the market was in no way proportionately lessened in the vicinity of these smaller colonies as long as a sufficient number of the birds remained to make the traffic profitable, it can at once be seen that this continued drain upon these smaller colonies, when other conditions were becoming more difficult for the birds to contend with, would be instrumental in depleting the entire former main column to a point when netting and shooting were no longer profitable; and, the remnant of these colonies having to run a gantlet of persecution over their entire course of migration to and from winter quarters, there could be but one result to such proceeding, and that one we now face; extermination.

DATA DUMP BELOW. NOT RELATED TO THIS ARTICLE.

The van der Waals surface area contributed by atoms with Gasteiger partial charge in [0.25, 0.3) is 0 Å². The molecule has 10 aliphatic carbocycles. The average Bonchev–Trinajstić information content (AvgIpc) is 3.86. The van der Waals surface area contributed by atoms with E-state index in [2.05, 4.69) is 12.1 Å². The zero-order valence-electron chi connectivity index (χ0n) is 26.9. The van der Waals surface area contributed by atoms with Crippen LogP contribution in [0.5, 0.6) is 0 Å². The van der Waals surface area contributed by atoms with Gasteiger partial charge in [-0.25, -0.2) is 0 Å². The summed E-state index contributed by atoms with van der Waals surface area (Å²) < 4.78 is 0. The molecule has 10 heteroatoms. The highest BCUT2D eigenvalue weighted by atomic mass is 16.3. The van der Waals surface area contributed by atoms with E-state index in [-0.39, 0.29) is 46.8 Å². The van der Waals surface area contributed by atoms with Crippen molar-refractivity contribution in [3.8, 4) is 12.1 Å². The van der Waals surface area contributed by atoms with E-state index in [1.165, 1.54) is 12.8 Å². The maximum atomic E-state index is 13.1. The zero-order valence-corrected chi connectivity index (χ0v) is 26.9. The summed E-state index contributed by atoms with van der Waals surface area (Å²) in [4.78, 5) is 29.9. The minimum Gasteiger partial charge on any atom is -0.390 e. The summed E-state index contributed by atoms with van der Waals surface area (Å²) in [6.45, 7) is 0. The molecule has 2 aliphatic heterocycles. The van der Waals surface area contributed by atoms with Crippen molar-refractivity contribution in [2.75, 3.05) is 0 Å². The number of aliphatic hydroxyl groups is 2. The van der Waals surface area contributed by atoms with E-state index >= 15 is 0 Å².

Of these records made during the pigeons' day, as we might call it, the earliest we have are those made by a Mr. T. Hutchins, who was a Hudson's Bay Company trader, operating for some twenty-five years in the district adjacent to Hudson's Bay, during which time he made copious notes of the birds frequenting that district, which were afterwards published by Pennant in his "Arctic Zoölogy" in 1875. He says in part:
"The first pigeon I shall take note of is one I received at Severn in 1771; and, having sent it home to Mr. Pennant, he informed me that it was the migratoria species. They are very numerous inland and visit our settlement in the summer. They are plentiful about Moose Factory and inland, where they breed, choosing